What it's about:
During the American Civil War, defiant Southern farmer Newt Knight starts off an extraordinary armed rebellion against the Confederacy. Banding together with other small farmers and local slaves, Knight launched an uprising that led Jones County, Mississippi to secede from the Confederacy, creating a Free State of Jones. Knight continued his struggle into Reconstruction, distinguishing him as a compelling, if controversial, figure of defiance long beyond the War.
What we thought:
The Free State of Jones is an American story. But one that South Africans will understand so well. It’s an extremely important part of history that needs to be seen. I fear the serious topic and the 2 hour and 19 minute runtime might keep audiences away – which is a huge pity. I’m not a big Matthew McConaughey fan but I can’t deny that his portrayal of Newton Knight was gripping. He makes you sit up and listen and ensures the viewer is fully committed to the devastatingly sad true story.
The film doesn’t hold back. It shows the truth without flinching in all its gory detail. Starting out with the Civil War and spanning all the way through to the Reconstruction period – The Free State of Jones bravely takes on a lot. At times it feels like director Gary Ross tried to tell too many stories at once. The first half of the film, focused mostly on the Civil War, takes its time and moves slowly. The closer the film comes to the end the more rushed the narrative becomes. The Reconstruction era, for example, is hastily explored with quick jumps forward in time. There’s definitely a lot more to be told here and hopefully not only from the perspective of a white protagonist. Although stars like Gugu Mbatha-Raw (Rachel) and Mahershala Ali (Moses) give award-worthy performances, they don’t get enough screen time. I’d love to see more of the story from their point of view. Nevertheless, The Free State of Jones is a must-see and definitely worth the time and trip to the cinema. Get ready for an unflinching honest look at America’s dark history that will haunt you long after you leave the cinema.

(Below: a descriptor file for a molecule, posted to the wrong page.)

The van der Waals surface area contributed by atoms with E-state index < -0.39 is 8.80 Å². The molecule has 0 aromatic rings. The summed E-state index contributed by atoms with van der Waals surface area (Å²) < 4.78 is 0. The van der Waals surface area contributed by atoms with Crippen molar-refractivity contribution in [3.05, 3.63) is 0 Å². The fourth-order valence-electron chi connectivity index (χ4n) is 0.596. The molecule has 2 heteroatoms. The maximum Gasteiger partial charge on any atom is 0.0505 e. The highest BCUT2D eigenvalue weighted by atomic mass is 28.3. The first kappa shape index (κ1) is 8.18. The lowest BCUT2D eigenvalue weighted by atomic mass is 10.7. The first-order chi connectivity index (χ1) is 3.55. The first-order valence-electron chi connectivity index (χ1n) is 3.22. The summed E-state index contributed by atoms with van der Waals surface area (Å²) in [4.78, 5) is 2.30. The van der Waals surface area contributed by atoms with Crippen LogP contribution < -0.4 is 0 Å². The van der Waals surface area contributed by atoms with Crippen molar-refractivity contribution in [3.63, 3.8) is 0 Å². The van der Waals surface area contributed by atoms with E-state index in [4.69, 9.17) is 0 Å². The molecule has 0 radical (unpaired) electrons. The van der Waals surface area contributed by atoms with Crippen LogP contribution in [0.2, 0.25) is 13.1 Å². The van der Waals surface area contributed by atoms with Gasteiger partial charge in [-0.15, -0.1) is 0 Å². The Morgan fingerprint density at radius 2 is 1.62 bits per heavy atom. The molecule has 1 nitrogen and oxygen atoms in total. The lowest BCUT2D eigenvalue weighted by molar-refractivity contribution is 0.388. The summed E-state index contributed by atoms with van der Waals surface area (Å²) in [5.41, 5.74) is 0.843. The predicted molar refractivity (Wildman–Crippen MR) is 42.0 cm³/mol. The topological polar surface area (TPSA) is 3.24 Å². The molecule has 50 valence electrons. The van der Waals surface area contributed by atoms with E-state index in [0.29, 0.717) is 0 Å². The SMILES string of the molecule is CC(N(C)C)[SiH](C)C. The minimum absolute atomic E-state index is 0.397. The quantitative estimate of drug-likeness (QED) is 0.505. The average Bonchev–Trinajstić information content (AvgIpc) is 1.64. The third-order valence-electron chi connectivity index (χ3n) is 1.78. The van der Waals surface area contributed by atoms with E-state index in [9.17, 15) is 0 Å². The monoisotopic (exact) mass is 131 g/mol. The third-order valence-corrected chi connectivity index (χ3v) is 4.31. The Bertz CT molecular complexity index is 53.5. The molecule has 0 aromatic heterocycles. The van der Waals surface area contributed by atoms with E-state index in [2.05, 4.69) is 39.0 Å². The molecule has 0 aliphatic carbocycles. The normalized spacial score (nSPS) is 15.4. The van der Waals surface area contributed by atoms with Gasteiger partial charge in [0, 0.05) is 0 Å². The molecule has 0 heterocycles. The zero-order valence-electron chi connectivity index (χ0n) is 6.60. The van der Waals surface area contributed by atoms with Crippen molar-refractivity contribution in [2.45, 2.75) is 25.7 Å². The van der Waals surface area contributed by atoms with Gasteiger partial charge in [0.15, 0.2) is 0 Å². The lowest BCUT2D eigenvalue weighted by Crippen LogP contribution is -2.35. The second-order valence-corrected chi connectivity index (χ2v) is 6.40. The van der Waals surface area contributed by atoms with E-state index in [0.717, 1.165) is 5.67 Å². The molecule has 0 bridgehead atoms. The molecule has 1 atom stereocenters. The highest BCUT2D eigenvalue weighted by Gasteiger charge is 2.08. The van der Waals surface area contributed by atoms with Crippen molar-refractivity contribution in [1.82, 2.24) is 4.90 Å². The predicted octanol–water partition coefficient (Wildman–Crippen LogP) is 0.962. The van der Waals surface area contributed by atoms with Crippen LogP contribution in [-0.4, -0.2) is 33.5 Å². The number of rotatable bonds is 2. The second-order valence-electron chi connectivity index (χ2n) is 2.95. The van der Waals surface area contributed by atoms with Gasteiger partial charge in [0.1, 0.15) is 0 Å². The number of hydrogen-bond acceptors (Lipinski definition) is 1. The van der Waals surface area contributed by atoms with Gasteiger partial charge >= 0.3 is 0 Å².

This is by no means a boring biopic and audiences will be at the edge of their seats from the first minute till the credits start rolling. Read More »
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A lovely romantic comedy that was blemished by the exaggerated acting of its lead actress. Read More »
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